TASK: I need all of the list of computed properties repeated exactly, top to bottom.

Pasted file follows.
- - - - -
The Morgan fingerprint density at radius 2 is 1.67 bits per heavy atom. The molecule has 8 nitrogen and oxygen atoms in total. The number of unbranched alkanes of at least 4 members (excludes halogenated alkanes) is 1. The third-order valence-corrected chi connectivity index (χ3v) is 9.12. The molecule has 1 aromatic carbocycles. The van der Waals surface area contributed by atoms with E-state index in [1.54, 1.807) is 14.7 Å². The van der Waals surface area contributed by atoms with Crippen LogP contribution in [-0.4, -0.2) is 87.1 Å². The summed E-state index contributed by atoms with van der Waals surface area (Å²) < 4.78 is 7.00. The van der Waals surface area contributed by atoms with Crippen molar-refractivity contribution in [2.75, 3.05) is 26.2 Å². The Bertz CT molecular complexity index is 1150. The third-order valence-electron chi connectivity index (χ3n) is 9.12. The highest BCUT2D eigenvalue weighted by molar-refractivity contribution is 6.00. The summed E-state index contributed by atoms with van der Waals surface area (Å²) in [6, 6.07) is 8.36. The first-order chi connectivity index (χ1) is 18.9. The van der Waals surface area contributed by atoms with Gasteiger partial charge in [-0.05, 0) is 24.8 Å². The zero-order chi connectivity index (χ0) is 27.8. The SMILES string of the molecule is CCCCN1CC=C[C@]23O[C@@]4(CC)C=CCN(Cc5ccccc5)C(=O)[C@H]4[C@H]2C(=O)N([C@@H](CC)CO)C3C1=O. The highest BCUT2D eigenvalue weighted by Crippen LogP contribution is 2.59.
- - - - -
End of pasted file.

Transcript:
The Morgan fingerprint density at radius 2 is 1.67 bits per heavy atom. The molecule has 8 nitrogen and oxygen atoms in total. The number of unbranched alkanes of at least 4 members (excludes halogenated alkanes) is 1. The third-order valence-corrected chi connectivity index (χ3v) is 9.12. The molecule has 1 aromatic carbocycles. The van der Waals surface area contributed by atoms with E-state index in [1.54, 1.807) is 14.7 Å². The van der Waals surface area contributed by atoms with Crippen LogP contribution in [-0.4, -0.2) is 87.1 Å². The summed E-state index contributed by atoms with van der Waals surface area (Å²) < 4.78 is 7.00. The van der Waals surface area contributed by atoms with Crippen molar-refractivity contribution in [2.75, 3.05) is 26.2 Å². The Bertz CT molecular complexity index is 1150. The third-order valence-electron chi connectivity index (χ3n) is 9.12. The highest BCUT2D eigenvalue weighted by molar-refractivity contribution is 6.00. The summed E-state index contributed by atoms with van der Waals surface area (Å²) in [6, 6.07) is 8.36. The first-order chi connectivity index (χ1) is 18.9. The van der Waals surface area contributed by atoms with Gasteiger partial charge in [-0.05, 0) is 24.8 Å². The zero-order chi connectivity index (χ0) is 27.8. The SMILES string of the molecule is CCCCN1CC=C[C@]23O[C@@]4(CC)C=CCN(Cc5ccccc5)C(=O)[C@H]4[C@H]2C(=O)N([C@@H](CC)CO)C3C1=O. The highest BCUT2D eigenvalue weighted by Crippen LogP contribution is 2.59.